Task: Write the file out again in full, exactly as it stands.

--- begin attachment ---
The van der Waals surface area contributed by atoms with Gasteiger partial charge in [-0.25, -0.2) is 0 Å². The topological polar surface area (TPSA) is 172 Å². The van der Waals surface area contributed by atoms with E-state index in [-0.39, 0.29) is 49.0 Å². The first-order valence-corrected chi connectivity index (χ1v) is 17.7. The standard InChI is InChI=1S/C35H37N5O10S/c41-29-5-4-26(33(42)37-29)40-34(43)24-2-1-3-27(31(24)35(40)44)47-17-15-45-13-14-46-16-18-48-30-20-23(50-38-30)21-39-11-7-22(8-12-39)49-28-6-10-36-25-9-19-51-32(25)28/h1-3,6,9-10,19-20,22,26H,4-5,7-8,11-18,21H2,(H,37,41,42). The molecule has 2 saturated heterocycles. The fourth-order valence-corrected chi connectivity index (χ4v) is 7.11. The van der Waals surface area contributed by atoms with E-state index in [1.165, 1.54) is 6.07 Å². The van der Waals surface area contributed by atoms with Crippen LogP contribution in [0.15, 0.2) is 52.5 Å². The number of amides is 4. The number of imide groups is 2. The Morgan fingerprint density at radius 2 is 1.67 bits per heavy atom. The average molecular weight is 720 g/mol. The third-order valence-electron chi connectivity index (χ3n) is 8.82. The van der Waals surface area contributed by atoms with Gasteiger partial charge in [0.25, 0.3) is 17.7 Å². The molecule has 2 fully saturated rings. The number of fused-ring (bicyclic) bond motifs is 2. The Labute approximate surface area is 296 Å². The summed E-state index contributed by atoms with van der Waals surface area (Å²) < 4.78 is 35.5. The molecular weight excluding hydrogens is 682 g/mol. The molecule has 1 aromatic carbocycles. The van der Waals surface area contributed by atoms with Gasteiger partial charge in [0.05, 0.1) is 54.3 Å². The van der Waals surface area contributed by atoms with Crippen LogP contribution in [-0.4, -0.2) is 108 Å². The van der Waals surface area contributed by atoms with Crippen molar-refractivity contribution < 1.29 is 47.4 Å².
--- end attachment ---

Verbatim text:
The van der Waals surface area contributed by atoms with Gasteiger partial charge in [-0.25, -0.2) is 0 Å². The topological polar surface area (TPSA) is 172 Å². The van der Waals surface area contributed by atoms with E-state index in [-0.39, 0.29) is 49.0 Å². The first-order valence-corrected chi connectivity index (χ1v) is 17.7. The standard InChI is InChI=1S/C35H37N5O10S/c41-29-5-4-26(33(42)37-29)40-34(43)24-2-1-3-27(31(24)35(40)44)47-17-15-45-13-14-46-16-18-48-30-20-23(50-38-30)21-39-11-7-22(8-12-39)49-28-6-10-36-25-9-19-51-32(25)28/h1-3,6,9-10,19-20,22,26H,4-5,7-8,11-18,21H2,(H,37,41,42). The molecule has 2 saturated heterocycles. The fourth-order valence-corrected chi connectivity index (χ4v) is 7.11. The van der Waals surface area contributed by atoms with E-state index in [1.165, 1.54) is 6.07 Å². The van der Waals surface area contributed by atoms with Crippen LogP contribution in [0.15, 0.2) is 52.5 Å². The number of amides is 4. The number of imide groups is 2. The Morgan fingerprint density at radius 2 is 1.67 bits per heavy atom. The average molecular weight is 720 g/mol. The third-order valence-electron chi connectivity index (χ3n) is 8.82. The van der Waals surface area contributed by atoms with Gasteiger partial charge in [0.25, 0.3) is 17.7 Å². The molecule has 2 fully saturated rings. The number of fused-ring (bicyclic) bond motifs is 2. The Labute approximate surface area is 296 Å². The summed E-state index contributed by atoms with van der Waals surface area (Å²) < 4.78 is 35.5. The molecular weight excluding hydrogens is 682 g/mol. The molecule has 1 aromatic carbocycles. The van der Waals surface area contributed by atoms with Gasteiger partial charge in [0.05, 0.1) is 54.3 Å². The van der Waals surface area contributed by atoms with Crippen LogP contribution in [-0.4, -0.2) is 108 Å². The van der Waals surface area contributed by atoms with Crippen molar-refractivity contribution < 1.29 is 47.4 Å².